While the new board may remain deeply divided with the new board members in the minority, the momentum towards having a new board majority and agenda is strong and growing. The magnitude and pace of the board’s new agenda will depend entirely on who leads the board.
The reality here in Denver is that the reformers over the decades have been varied in their outlooks, and have spanned all parts of the educational system. They have been teachers (sometimes even teacher union leaders), principals, central office administrators, and a series of three superintendents.
DPS must tell parents and community what is happening. They deserve the truth. And if the district can’t come up with a plan for how to better meet the needs of 58,000 Denver students, others in Denver need to step up.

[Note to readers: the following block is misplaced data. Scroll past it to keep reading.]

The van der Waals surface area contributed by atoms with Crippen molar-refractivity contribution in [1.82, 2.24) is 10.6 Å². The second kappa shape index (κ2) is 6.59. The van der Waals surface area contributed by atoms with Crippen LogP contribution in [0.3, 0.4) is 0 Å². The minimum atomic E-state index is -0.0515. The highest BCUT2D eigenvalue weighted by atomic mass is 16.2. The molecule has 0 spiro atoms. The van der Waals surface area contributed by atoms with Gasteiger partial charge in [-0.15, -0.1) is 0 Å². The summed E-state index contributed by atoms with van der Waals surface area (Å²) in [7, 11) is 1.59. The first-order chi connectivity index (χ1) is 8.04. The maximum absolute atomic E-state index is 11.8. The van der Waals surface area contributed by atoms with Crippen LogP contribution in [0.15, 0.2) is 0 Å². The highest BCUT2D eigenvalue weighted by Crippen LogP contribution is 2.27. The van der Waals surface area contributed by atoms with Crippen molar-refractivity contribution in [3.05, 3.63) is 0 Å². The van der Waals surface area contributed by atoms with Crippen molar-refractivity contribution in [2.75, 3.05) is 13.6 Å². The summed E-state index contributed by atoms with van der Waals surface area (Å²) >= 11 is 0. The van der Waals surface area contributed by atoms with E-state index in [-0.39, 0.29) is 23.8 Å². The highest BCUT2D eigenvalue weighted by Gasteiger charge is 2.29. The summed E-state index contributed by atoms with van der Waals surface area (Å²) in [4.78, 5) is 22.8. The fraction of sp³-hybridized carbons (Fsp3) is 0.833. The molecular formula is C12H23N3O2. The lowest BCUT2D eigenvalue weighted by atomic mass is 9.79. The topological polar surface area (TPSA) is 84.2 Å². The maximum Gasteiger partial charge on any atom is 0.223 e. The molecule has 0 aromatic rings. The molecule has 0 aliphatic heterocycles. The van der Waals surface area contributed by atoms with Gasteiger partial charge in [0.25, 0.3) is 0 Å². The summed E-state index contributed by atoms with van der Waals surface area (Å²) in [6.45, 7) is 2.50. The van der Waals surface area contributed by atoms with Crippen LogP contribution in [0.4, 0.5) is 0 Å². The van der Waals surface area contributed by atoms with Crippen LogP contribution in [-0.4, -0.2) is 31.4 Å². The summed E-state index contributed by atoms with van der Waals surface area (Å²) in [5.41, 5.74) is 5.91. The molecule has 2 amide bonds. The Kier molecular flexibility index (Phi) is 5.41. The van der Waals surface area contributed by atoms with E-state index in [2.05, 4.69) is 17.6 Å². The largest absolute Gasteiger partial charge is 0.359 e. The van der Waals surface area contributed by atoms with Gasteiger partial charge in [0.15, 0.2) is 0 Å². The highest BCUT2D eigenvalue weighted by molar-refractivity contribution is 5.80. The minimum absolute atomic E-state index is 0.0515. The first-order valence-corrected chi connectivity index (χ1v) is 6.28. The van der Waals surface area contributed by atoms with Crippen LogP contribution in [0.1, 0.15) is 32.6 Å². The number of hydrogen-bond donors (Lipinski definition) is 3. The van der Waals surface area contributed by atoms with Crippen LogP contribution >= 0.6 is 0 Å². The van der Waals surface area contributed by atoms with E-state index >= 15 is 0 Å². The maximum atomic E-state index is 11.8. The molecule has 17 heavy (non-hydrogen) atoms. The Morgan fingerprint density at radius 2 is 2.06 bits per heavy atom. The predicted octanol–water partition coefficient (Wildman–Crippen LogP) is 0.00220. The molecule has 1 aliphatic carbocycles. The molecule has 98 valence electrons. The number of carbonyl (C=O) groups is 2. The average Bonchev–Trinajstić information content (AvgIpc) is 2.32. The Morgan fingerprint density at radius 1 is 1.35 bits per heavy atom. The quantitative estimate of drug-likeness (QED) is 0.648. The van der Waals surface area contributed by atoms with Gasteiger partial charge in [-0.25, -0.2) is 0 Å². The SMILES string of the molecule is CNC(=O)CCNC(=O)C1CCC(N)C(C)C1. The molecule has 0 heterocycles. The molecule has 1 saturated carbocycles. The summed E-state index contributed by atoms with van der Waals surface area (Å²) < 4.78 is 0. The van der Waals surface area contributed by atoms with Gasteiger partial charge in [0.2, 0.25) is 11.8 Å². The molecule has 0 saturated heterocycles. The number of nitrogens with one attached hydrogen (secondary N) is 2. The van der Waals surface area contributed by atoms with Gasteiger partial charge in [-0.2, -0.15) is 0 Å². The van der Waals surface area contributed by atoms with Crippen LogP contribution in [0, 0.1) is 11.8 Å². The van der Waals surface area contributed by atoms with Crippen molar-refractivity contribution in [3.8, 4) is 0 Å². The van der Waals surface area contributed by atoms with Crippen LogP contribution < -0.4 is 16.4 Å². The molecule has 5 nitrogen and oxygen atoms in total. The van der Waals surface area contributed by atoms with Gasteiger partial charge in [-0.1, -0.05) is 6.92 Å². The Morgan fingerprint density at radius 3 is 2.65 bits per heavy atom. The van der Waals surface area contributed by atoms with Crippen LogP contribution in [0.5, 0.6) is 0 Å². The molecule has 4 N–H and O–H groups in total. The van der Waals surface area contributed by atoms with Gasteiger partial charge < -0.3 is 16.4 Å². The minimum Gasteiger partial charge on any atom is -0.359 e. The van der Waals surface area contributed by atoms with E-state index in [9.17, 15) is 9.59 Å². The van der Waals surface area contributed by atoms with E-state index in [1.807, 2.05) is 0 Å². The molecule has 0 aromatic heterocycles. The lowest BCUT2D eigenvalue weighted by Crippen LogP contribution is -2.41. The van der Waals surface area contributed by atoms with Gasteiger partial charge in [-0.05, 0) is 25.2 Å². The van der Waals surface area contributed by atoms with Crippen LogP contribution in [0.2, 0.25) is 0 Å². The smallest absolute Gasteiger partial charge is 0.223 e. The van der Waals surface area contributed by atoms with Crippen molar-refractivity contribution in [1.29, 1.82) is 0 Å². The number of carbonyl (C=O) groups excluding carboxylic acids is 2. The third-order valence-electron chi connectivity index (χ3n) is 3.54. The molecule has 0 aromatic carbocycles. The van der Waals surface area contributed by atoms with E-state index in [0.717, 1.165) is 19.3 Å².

Last Friday’s letter to the community from Denver Public Schools Superintendent Marrero was a remarkable exemplar of what has become the norm these days for politicians of all stripes. Undermine data, ignore reality, and create a new narrative.
DPS still has an opportunity to keep this process from devolving into a fiasco, but that will require the district to address the impacts on families who will be directly affected by any school closure.
With more than $1.1 billion in stimulus dollars flowing into Colorado school districts over the next year, the big question is: will the students in greatest need of support get it, and in what form?
This week’s Colorado Department of Education data release on 2020 graduation rates carries an unfortunate whiff of spin and happy-talk at a time when we should instead be trying to assess the impacts the pandemic has had on student learning.